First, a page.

(Yonhap) — Former San Francisco Giants manager Roger Craig, who popularized the “splitter,” a pitch popularized by Major League Baseball (MLB) pitchers in the 1980s, has died. He was 93 years old.
The New York Times (NYT) reported on Friday (local time) that Craig passed away the day before in San Diego. According to his family, he had a short illness before his death.
He entered the MLB in 1955 and had an unremarkable 74-98 record through 1966, but after turning to coaching, he left his mark on baseball history as the “splitter’s evangelist.
While serving as manager of the San Diego Padres in the late 1970s, he taught pitchers to throw a “split-finger fastball” (splitter) with the ball sandwiched between the index and middle fingers.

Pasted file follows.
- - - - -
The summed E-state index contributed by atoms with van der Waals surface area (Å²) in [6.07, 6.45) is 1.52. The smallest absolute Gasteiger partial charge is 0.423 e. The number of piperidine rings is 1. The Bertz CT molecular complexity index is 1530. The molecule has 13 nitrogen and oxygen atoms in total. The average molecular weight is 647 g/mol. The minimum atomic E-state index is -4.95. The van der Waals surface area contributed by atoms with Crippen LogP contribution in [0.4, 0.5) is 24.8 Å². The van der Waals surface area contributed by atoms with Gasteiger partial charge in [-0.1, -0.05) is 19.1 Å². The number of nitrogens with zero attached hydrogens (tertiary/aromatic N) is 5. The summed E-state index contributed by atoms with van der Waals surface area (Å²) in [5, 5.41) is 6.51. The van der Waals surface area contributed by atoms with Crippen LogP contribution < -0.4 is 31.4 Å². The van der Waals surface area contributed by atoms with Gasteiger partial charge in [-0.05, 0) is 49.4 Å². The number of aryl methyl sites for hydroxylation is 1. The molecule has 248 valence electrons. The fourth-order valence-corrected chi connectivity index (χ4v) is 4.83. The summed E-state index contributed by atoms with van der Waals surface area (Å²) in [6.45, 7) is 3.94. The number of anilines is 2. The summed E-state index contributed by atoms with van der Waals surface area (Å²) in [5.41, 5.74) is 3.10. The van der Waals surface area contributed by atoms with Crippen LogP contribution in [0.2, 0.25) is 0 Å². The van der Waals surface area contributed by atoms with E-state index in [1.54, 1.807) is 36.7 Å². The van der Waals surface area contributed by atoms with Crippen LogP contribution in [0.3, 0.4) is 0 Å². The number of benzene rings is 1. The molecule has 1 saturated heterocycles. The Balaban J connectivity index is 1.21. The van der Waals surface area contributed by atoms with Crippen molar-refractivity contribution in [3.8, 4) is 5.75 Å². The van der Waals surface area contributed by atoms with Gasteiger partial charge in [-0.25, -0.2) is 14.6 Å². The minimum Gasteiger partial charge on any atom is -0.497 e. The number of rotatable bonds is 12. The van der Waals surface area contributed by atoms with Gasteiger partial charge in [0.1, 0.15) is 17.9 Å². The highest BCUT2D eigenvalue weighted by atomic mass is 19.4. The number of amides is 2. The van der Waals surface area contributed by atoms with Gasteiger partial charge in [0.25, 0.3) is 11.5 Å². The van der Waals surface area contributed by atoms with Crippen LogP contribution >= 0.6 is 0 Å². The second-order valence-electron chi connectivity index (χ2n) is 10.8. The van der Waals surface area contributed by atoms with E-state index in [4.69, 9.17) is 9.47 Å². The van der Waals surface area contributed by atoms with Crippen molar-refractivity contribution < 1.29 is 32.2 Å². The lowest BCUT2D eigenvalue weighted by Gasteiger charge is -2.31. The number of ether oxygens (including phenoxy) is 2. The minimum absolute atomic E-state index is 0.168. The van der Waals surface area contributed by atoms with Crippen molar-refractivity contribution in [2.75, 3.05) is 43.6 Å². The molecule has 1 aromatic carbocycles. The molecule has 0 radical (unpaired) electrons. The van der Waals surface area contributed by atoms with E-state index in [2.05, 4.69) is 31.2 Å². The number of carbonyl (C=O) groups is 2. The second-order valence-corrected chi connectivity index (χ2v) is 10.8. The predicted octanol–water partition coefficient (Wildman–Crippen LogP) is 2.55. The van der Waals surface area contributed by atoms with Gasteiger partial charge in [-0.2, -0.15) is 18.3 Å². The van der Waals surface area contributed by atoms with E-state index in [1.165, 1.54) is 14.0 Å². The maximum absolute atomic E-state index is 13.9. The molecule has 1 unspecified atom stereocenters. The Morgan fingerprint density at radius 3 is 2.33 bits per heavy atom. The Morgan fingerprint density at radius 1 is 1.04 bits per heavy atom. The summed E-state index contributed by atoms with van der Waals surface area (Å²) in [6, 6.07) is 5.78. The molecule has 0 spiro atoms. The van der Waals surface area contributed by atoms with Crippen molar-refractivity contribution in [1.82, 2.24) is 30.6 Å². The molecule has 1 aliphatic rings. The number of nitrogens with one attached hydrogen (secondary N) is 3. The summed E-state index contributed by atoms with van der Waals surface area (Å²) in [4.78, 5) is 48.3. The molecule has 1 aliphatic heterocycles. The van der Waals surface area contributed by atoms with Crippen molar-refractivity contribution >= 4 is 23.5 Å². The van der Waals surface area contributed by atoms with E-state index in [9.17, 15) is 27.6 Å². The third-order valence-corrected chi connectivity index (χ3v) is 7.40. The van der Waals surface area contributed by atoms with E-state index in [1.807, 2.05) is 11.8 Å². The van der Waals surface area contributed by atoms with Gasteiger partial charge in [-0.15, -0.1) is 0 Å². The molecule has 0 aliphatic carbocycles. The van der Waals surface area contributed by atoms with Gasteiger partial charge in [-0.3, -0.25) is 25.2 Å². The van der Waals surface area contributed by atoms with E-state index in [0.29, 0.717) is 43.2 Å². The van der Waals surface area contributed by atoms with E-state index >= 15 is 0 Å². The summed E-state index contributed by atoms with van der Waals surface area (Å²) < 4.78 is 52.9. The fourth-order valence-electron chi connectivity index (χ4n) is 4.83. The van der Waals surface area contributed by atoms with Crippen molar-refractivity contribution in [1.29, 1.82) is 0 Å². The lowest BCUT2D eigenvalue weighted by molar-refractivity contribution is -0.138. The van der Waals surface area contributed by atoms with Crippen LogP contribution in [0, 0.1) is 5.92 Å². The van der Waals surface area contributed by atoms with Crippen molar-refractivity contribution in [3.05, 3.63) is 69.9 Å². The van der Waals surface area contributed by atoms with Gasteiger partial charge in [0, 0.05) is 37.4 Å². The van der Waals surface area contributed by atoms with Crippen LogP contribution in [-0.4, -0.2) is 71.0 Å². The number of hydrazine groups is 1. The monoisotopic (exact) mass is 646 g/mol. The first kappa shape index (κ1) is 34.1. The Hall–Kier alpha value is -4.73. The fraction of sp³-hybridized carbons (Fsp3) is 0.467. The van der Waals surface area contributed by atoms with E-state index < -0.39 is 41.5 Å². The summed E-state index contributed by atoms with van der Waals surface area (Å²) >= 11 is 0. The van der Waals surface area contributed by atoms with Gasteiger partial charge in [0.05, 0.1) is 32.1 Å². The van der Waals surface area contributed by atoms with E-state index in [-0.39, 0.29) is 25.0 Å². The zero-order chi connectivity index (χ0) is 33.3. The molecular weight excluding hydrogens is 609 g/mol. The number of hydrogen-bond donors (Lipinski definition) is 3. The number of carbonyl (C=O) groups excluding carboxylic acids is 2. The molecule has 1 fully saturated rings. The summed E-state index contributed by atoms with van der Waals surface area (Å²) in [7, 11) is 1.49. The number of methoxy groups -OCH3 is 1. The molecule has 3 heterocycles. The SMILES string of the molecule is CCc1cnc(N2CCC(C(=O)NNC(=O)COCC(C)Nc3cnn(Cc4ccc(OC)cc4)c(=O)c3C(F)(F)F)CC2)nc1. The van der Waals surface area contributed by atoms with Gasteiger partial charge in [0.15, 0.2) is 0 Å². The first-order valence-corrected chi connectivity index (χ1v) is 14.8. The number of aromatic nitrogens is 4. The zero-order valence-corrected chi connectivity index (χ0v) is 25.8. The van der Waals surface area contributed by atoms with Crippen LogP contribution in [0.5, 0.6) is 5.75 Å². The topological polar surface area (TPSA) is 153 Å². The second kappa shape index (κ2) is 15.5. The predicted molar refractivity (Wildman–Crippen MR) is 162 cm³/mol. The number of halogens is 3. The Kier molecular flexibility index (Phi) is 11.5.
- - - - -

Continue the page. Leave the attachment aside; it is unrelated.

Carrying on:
The splitter, which flies like a fastball after leaving the pitcher’s hand and then drops suddenly in front of the batter, had been in the major leagues since the early 20th century, but it wasn’t a commonly used pitch.
But when Craig started teaching pitchers about the splitter, the power of the pitch began to be recognized in the major leagues.
Jack Morris, who learned the splitter from the Detroit Tigers, where Craig was pitching coach, became a key contributor to Detroit’s 스포츠토토 1984 World Series victory.
The splitter’s popularity was sparked when Mike Scott, a mediocre pitcher for the Houston Astros, was transformed into one of the league’s best aces with the splitter.
Scott went 5-11 in 1984, but transformed into an 18-win pitcher the following year with the splitter.
He also won the 1986 Cy Young Award, the highest honor for pitchers.
But the splitter, which had become a favorite pitcher’s gadget, gradually disappeared from baseball after it was discovered that it was hard on pitchers’ arms.
Craig led San Francisco to the National League pennant in 1989, but went down on his knees in the World Series.
He retired from baseball after the 1992 season.